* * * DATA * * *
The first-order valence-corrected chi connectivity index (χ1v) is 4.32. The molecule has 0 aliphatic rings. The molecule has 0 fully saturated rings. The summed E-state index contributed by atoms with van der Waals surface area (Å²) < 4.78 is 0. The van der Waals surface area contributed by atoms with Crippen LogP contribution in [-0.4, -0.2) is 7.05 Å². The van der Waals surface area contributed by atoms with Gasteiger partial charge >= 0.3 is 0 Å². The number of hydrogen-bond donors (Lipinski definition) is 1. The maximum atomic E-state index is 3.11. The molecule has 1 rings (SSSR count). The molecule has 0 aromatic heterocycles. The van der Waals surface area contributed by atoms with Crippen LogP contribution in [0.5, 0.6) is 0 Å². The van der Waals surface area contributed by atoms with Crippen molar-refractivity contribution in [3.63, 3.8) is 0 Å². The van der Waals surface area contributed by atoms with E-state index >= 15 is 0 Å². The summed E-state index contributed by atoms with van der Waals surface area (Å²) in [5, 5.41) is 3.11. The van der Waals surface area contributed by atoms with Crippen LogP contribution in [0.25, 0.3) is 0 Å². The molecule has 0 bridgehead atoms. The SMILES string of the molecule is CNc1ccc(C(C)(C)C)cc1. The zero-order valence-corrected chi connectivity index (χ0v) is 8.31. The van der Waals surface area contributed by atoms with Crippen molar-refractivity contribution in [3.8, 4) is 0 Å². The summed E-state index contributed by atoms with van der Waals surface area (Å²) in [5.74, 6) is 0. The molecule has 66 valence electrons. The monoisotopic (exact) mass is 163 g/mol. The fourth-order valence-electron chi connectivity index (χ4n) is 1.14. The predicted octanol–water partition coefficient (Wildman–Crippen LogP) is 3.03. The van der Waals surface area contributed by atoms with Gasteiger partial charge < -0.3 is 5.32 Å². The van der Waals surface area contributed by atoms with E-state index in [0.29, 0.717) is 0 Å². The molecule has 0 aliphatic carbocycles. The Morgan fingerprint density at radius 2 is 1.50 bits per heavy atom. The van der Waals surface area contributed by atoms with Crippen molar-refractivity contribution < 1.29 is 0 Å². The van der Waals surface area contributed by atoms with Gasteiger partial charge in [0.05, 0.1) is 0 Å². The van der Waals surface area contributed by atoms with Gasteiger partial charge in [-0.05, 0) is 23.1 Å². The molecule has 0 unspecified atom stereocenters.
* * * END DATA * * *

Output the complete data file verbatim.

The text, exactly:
The first-order valence-corrected chi connectivity index (χ1v) is 4.32. The molecule has 0 aliphatic rings. The molecule has 0 fully saturated rings. The summed E-state index contributed by atoms with van der Waals surface area (Å²) < 4.78 is 0. The van der Waals surface area contributed by atoms with Crippen LogP contribution in [-0.4, -0.2) is 7.05 Å². The van der Waals surface area contributed by atoms with Gasteiger partial charge >= 0.3 is 0 Å². The number of hydrogen-bond donors (Lipinski definition) is 1. The maximum atomic E-state index is 3.11. The molecule has 1 rings (SSSR count). The molecule has 0 aromatic heterocycles. The van der Waals surface area contributed by atoms with Crippen LogP contribution in [0.5, 0.6) is 0 Å². The van der Waals surface area contributed by atoms with Crippen molar-refractivity contribution in [3.63, 3.8) is 0 Å². The van der Waals surface area contributed by atoms with E-state index >= 15 is 0 Å². The summed E-state index contributed by atoms with van der Waals surface area (Å²) in [5, 5.41) is 3.11. The van der Waals surface area contributed by atoms with Crippen LogP contribution in [0.25, 0.3) is 0 Å². The molecule has 0 bridgehead atoms. The SMILES string of the molecule is CNc1ccc(C(C)(C)C)cc1. The zero-order valence-corrected chi connectivity index (χ0v) is 8.31. The van der Waals surface area contributed by atoms with Crippen molar-refractivity contribution in [3.8, 4) is 0 Å². The summed E-state index contributed by atoms with van der Waals surface area (Å²) in [5.74, 6) is 0. The molecule has 66 valence electrons. The monoisotopic (exact) mass is 163 g/mol. The fourth-order valence-electron chi connectivity index (χ4n) is 1.14. The predicted octanol–water partition coefficient (Wildman–Crippen LogP) is 3.03. The van der Waals surface area contributed by atoms with Gasteiger partial charge < -0.3 is 5.32 Å². The van der Waals surface area contributed by atoms with E-state index in [0.29, 0.717) is 0 Å². The molecule has 0 aliphatic carbocycles. The Morgan fingerprint density at radius 2 is 1.50 bits per heavy atom. The van der Waals surface area contributed by atoms with Crippen molar-refractivity contribution < 1.29 is 0 Å². The van der Waals surface area contributed by atoms with Gasteiger partial charge in [0.05, 0.1) is 0 Å². The van der Waals surface area contributed by atoms with Gasteiger partial charge in [-0.05, 0) is 23.1 Å². The molecule has 0 unspecified atom stereocenters.